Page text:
Quakers urge government to back peer mediation
The Peer Mediation Network today called on Nicky Morgan, Secretary of State for Education, to take steps to promote the comprehensive provision of conflict resolution education in schools.
The Network, which includes Quakers in Britain, wrote an open letter. It said, “Funding and government support for mediation and restorative approaches in schools has been variable, making provision haphazard. It is time for this to change."
The Network asserts that young people grapple with conflict all the time, yet little is done to provide the relevant skills to handle it positively. The United Nations has urged the UK government to strengthen peace education.
Quakers have been led to support peer mediation in Britain for decades, fostering projects like Peacemakers in the West Midlands and Conflict Resolution Education in Sheffield Schools Training (CRESST) in South Yorkshire. This kind of provision remains uneven around the country. While government recognises that conflict is part of life, schools need more support to help young people develop the skills to deal with it.
What is peer mediation
Peer mediation is conflict resolution for young people by young people. Trained in the same process used to help resolve industrial disputes, international relations and family breakdown, students mediate problems to find win-win solutions. They develop excellent life skills including active listening, cooperation and problem-solving.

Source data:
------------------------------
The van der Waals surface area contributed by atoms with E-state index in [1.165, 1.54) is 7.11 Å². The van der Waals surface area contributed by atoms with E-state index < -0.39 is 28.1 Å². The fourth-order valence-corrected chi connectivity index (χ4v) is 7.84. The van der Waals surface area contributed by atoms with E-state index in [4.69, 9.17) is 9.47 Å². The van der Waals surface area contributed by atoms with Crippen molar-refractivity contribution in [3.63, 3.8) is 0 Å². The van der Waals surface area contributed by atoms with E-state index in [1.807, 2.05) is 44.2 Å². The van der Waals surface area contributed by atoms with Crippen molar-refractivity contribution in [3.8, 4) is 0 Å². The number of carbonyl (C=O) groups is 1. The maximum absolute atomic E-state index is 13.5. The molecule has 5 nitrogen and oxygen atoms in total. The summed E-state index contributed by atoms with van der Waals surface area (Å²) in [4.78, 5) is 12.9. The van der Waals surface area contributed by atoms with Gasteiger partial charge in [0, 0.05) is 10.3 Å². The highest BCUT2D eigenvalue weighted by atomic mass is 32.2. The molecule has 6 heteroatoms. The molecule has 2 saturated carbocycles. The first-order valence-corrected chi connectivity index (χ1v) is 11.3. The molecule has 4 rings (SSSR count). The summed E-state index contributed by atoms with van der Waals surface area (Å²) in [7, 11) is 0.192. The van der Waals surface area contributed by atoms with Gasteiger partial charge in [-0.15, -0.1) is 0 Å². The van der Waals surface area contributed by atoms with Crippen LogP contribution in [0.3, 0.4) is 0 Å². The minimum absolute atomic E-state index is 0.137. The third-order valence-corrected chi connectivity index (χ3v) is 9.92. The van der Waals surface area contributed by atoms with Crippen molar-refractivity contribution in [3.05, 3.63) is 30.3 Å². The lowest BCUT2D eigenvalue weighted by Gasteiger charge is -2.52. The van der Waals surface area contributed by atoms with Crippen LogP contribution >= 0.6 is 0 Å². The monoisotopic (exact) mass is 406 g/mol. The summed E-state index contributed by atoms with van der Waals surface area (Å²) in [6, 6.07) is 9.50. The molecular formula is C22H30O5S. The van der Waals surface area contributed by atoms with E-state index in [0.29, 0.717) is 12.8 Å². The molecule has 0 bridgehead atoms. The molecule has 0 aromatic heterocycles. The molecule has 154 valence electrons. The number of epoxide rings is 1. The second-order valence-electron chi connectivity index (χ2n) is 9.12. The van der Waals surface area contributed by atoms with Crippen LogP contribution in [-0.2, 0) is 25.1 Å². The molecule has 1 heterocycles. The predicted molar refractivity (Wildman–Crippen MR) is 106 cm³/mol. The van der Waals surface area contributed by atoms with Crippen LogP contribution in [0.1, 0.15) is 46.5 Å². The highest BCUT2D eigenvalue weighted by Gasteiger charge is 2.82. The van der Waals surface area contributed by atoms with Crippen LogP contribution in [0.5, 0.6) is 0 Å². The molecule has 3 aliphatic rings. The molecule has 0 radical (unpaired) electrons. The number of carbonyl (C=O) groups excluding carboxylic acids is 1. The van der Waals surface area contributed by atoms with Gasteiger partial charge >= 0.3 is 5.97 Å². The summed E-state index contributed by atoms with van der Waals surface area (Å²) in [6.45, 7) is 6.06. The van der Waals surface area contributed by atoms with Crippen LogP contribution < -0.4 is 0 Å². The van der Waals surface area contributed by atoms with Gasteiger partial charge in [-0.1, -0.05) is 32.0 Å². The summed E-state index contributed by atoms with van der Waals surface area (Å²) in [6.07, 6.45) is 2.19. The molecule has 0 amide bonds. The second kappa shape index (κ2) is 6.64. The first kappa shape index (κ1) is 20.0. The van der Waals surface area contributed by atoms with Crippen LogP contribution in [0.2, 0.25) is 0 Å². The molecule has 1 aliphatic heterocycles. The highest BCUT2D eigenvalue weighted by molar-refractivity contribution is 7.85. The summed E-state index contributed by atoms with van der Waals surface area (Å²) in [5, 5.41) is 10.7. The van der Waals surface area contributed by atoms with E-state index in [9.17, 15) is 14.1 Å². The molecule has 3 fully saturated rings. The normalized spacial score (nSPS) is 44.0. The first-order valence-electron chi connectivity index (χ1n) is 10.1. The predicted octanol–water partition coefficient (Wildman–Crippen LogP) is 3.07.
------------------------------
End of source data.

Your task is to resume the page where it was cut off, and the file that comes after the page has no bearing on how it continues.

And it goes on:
Young people respond brilliantly to the training- Isabel Cartwright
“It's made it a safer place and there aren't so many arguments because if an argument starts it's more likely to get sorted out quicker and we've got better lessons because the lessons aren't taken up by teachers trying to sort out what happened at playtimes," said Holly, Year 6, Arbourthorne Primary School.
“Young people respond brilliantly to the training," said Isabel Cartwright, Peace Education Programme Manager for Quakers in Britain. “They see the need for truth and fairness in their interactions and the value of a safe space to sort things out. But often schools are not supported to provide that space."
Quakers' commitment to peer mediation is in line with their 350-year history of working for peace and nonviolence.